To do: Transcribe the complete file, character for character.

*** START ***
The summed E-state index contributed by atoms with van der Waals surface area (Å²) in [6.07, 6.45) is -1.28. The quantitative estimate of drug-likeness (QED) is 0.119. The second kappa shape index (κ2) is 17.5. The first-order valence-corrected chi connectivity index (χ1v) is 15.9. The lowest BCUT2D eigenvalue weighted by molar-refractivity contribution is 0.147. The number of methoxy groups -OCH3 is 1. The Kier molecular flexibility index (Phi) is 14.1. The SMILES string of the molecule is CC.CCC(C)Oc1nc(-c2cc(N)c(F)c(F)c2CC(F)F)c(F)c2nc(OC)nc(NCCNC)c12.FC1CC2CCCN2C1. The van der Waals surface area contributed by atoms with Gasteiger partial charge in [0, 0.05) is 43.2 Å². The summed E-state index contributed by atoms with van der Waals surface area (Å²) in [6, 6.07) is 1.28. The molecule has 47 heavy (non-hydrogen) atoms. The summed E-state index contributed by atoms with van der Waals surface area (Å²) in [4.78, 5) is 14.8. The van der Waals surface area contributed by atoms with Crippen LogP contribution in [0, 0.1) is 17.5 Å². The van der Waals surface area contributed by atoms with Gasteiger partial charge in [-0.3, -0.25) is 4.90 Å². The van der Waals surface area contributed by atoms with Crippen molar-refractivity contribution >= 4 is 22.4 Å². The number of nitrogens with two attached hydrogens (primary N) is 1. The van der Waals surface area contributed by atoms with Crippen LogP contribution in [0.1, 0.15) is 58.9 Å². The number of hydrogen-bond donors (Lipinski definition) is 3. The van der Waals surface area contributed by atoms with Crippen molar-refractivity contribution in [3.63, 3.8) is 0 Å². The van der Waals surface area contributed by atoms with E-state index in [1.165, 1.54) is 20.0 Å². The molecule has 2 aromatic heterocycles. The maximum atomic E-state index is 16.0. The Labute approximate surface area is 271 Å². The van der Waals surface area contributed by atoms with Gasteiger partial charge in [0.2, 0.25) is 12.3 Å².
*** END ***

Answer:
The summed E-state index contributed by atoms with van der Waals surface area (Å²) in [6.07, 6.45) is -1.28. The quantitative estimate of drug-likeness (QED) is 0.119. The second kappa shape index (κ2) is 17.5. The first-order valence-corrected chi connectivity index (χ1v) is 15.9. The lowest BCUT2D eigenvalue weighted by molar-refractivity contribution is 0.147. The number of methoxy groups -OCH3 is 1. The Kier molecular flexibility index (Phi) is 14.1. The SMILES string of the molecule is CC.CCC(C)Oc1nc(-c2cc(N)c(F)c(F)c2CC(F)F)c(F)c2nc(OC)nc(NCCNC)c12.FC1CC2CCCN2C1. The van der Waals surface area contributed by atoms with Gasteiger partial charge in [0, 0.05) is 43.2 Å². The summed E-state index contributed by atoms with van der Waals surface area (Å²) in [6, 6.07) is 1.28. The molecule has 47 heavy (non-hydrogen) atoms. The summed E-state index contributed by atoms with van der Waals surface area (Å²) in [4.78, 5) is 14.8. The van der Waals surface area contributed by atoms with Crippen LogP contribution in [0, 0.1) is 17.5 Å². The van der Waals surface area contributed by atoms with Gasteiger partial charge in [-0.3, -0.25) is 4.90 Å². The van der Waals surface area contributed by atoms with Crippen molar-refractivity contribution >= 4 is 22.4 Å². The number of nitrogens with two attached hydrogens (primary N) is 1. The van der Waals surface area contributed by atoms with Crippen LogP contribution in [0.1, 0.15) is 58.9 Å². The number of hydrogen-bond donors (Lipinski definition) is 3. The van der Waals surface area contributed by atoms with Crippen molar-refractivity contribution in [3.63, 3.8) is 0 Å². The van der Waals surface area contributed by atoms with E-state index in [1.165, 1.54) is 20.0 Å². The molecule has 2 aromatic heterocycles. The maximum atomic E-state index is 16.0. The Labute approximate surface area is 271 Å². The van der Waals surface area contributed by atoms with Gasteiger partial charge in [0.2, 0.25) is 12.3 Å².